In the past two months, the conversation about whether Pennsylvania should legalize and regulate marijuana for adults has picked up steam.
In December, Gov. Tom Wolf (D) said the state should take a "serious and honest look" at legalization. Then, in January, Lt. Gov. John Fetterman announced a statewide listening tour on legalization that begins today in Harrisburg.
The first stops on his tour are:
Harrisburg, Dauphin County
Tonight, Monday, February 11, 6:00 to 7:30 p.m.
Jewish Federation of Greater Harrisburg, 3301 N. Front Street
Newport, Perry County
Tomorrow, Tuesday, February 12, 6:00 to 7:30 p.m.
Newport Public Library, 316 N. 4th Street
Mechanicsburg, Cumberland County
Wednesday, February 13, 6:00 to 7:30 p.m.
American Legion Post 109, 224 W. Main Street
Saturday, February 16, 11:00 a.m. to 12:30 p.m.
Jefferson Educational Society, 3207 State Street
Saturday, February 16, 3:00 to 4:30 p.m.
Warren Public Library, Slater Room
Stay tuned for more stops: The lieutenant governor plans to visit all 67 counties on his tour. You can also check out stops on his Facebook page.
Before you attend, check out our background materials — such as the top 10 reasons to regulate cannabis and a snapshot of how things are going in Colorado and Washington six years into legalization. You can draw from our materials as you make the case for a more humane approach to cannabis.
In other exciting news, Rep. Jake Wheatley (D) and 26 cosponsors introduced a bill to relegate cannabis prohibition to the dustbin of history. Change will not happen overnight, given the opposition of legislative leaders. But with time and effort, we can end prohibition in the Keystone State.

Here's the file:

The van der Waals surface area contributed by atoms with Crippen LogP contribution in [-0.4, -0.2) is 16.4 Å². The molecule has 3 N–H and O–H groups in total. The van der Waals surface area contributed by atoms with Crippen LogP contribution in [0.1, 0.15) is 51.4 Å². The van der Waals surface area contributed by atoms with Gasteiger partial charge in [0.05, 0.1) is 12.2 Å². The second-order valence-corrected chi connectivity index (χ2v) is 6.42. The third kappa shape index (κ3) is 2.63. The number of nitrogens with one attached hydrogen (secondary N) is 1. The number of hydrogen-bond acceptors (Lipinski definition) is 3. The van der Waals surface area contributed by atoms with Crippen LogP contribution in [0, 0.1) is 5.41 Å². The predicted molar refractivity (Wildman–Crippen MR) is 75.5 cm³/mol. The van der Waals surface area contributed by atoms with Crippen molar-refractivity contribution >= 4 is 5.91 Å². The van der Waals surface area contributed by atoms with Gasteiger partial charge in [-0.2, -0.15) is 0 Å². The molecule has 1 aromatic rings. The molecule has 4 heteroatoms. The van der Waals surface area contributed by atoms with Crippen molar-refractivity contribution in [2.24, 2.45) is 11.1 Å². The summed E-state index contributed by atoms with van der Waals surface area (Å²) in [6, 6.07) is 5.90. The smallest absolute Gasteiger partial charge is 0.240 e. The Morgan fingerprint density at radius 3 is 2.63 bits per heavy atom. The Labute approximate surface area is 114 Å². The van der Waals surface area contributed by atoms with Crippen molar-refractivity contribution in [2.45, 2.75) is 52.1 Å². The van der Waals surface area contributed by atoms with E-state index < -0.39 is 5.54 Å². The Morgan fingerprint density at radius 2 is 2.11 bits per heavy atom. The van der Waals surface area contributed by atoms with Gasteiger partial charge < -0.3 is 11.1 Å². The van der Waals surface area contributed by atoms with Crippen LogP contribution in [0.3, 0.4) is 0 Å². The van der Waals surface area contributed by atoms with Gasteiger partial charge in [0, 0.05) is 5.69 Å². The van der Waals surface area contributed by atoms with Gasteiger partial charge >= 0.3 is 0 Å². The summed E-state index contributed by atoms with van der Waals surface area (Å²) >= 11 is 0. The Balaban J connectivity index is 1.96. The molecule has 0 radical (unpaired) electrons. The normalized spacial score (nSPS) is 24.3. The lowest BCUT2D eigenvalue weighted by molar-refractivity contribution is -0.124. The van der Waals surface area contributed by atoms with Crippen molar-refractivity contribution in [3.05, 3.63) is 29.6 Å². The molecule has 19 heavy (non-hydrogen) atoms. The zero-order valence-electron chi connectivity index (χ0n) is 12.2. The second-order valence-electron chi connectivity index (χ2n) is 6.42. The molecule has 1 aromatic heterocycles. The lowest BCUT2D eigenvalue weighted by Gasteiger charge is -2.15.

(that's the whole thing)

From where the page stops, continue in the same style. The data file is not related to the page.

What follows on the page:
So make your voice heard: Write your lawmakers in support of legalizing and regulating cannabis, and plan to speak out during the statewide listening tour. And don't forget to spread the word to other thoughtful Pennsylvanians.
The drum beat for sensible marijuana policy is picking up in Pennsylvania!
Last Monday, Rep. Jake Wheatley introduced a bill that would legalize marijuana for adults 21 or older. This bill would also expunge the records of people who have been convicted of certain cannabis offenses.
If you are a Pennsylvania resident, email your state legislators today urging them to support HB 2600!
Ending marijuana prohibition would let adults make their own decisions about a substance that is safer than alcohol. Earlier this year, Auditor General Eugene DePasquale released a report estimating that legalization could generate more than $580 million in tax revenue for the state.
In other exciting news, on Tuesday Lancaster City Council decriminalized simple possession and use of marijuana! Possession of marijuana or related paraphernalia will be now be classified as a summary offense – carrying a fine or community service – rather than a misdemeanor.
Please spread the word so that together, we can end prohibition in the Keystone State.
Today marks an historic day in the Keystone State. Less than two years after the governor signed Act 16 into law, six dispensaries have begun selling medical marijuana to patients and caregivers. Pennsylvania is expected to be one of the largest medical marijuana markets in the country, and those involved in implementation should be applauded for reaching this point ahead of schedule.
To date, 10 dispensaries and 10 grower/processors have been approved to operate. Over the next few months, we expect up to 81 dispensary locations to open across the state. More than 17,000 patients have registered to participate in the medical marijuana program, with nearly 4,000 certified by a physician. As of this week, 708 physicians have registered with the department and 376 have competed the training to become certified practitioners.
However, the implementation process is not yet complete. The Medical Marijuana Advisory Board is still working on its recommendations for changes to the program. This week, they met to discuss one of the most important issues — allowing patient access to medical cannabis flower. This is a vital expansion of the program that will improve patient access and lower costs. Only two states have attempted a medical program without flower, which led to disastrous results for patients. You can learn more about the importance of patient access to flower here.
If you want to learn more about becoming a registered patient, visit the DOH website.